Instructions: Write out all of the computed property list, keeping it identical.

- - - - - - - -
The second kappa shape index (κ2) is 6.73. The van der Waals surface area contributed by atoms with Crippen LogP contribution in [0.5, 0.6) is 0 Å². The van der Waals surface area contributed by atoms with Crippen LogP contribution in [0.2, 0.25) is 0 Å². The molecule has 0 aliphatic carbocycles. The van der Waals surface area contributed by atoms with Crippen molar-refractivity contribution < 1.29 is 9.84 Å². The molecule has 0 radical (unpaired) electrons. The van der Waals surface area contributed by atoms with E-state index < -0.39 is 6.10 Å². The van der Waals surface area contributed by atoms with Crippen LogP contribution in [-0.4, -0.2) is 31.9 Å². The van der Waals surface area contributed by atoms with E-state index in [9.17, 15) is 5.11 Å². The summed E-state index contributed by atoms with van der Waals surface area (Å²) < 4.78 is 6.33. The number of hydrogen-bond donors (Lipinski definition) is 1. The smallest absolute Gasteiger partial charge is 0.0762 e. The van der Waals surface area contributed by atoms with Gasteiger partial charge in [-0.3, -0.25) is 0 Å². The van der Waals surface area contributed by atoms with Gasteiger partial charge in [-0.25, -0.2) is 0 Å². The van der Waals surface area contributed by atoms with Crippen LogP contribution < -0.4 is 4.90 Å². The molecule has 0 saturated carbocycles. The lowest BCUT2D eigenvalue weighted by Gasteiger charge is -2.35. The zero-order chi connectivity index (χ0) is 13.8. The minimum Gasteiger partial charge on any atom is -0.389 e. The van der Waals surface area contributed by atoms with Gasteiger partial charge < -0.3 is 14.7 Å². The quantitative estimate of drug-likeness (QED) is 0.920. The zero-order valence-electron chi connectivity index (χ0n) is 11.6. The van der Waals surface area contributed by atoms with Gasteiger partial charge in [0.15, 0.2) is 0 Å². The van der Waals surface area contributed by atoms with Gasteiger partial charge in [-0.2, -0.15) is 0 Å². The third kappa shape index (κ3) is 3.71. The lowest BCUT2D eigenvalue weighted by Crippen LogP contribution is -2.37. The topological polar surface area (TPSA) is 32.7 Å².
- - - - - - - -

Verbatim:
The second kappa shape index (κ2) is 6.73. The van der Waals surface area contributed by atoms with Crippen LogP contribution in [0.5, 0.6) is 0 Å². The van der Waals surface area contributed by atoms with Crippen LogP contribution in [0.2, 0.25) is 0 Å². The molecule has 0 aliphatic carbocycles. The van der Waals surface area contributed by atoms with Crippen molar-refractivity contribution < 1.29 is 9.84 Å². The molecule has 0 radical (unpaired) electrons. The van der Waals surface area contributed by atoms with E-state index < -0.39 is 6.10 Å². The van der Waals surface area contributed by atoms with Crippen LogP contribution in [-0.4, -0.2) is 31.9 Å². The van der Waals surface area contributed by atoms with E-state index in [9.17, 15) is 5.11 Å². The summed E-state index contributed by atoms with van der Waals surface area (Å²) < 4.78 is 6.33. The number of hydrogen-bond donors (Lipinski definition) is 1. The smallest absolute Gasteiger partial charge is 0.0762 e. The van der Waals surface area contributed by atoms with Gasteiger partial charge in [-0.3, -0.25) is 0 Å². The van der Waals surface area contributed by atoms with Gasteiger partial charge in [-0.25, -0.2) is 0 Å². The van der Waals surface area contributed by atoms with Crippen LogP contribution < -0.4 is 4.90 Å². The molecule has 0 saturated carbocycles. The lowest BCUT2D eigenvalue weighted by Gasteiger charge is -2.35. The zero-order chi connectivity index (χ0) is 13.8. The minimum Gasteiger partial charge on any atom is -0.389 e. The van der Waals surface area contributed by atoms with Gasteiger partial charge < -0.3 is 14.7 Å². The quantitative estimate of drug-likeness (QED) is 0.920. The zero-order valence-electron chi connectivity index (χ0n) is 11.6. The van der Waals surface area contributed by atoms with Gasteiger partial charge in [0.15, 0.2) is 0 Å². The van der Waals surface area contributed by atoms with Gasteiger partial charge in [-0.2, -0.15) is 0 Å². The third kappa shape index (κ3) is 3.71. The lowest BCUT2D eigenvalue weighted by Crippen LogP contribution is -2.37. The topological polar surface area (TPSA) is 32.7 Å².